Research has established a causal link among night shift workers and the incidence of metabolic syndrome. Metabolic syndrome is a condition that presents a significant risk condition for high blood pressure and heart disorders among others. The research published by the British Medical Journal (BMJ) provides the evidence for what many already ‘feel’ about night shift work.
The aim of the study was to find out if night shifts actually increased risk. Development of MS was found to be significantly higher in night shift healthcare workers than in daytime healthcare workers. And it’s not about getting more sleep, which may also be associated with the syndrome. It appears the evidence is pointing to irregular sleeping patterns rather than sleep deprivation as a contributing factor.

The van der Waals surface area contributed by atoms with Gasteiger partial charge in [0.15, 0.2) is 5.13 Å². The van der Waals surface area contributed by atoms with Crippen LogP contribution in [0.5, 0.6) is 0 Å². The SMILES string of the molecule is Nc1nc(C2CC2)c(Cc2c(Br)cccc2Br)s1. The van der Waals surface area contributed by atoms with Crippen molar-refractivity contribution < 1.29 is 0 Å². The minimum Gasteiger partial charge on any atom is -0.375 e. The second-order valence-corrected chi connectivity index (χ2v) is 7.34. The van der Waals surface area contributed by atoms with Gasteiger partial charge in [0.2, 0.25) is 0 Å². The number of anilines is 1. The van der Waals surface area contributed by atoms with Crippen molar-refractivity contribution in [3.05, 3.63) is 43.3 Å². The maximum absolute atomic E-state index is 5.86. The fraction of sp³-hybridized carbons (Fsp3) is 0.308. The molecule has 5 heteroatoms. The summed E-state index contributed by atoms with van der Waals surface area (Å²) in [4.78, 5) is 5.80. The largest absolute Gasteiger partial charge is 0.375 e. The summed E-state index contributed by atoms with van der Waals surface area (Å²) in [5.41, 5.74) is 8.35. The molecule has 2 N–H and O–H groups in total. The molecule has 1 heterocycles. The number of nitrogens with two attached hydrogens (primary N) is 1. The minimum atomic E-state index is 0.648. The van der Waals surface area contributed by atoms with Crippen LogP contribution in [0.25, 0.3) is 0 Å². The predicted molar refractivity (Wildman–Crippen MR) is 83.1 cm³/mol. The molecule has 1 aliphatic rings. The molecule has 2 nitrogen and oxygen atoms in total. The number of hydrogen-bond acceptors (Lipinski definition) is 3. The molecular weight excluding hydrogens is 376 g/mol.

The study was carried out on heatlhcare workers, and this study cannot be generalised to other workplace activity. However there was large participation to the study, involving almost all eligible workers and a very stringent selection criteria which ensured only subjects without any component of the syndrome were included.
The findings will have a strong impact on health policy for shift workers. Policy goals would likely include counselling staff working night shifts, appropriate medical surveillance and, if necessary, changes in work schedule for workers in case of persistence or progression.
Original research: Incidence of metabolic syndrome among night-shift healthcare workers. A Pietroiusti, A Neri, G Somma, et al. Occup Environ Med 2010 67: 5457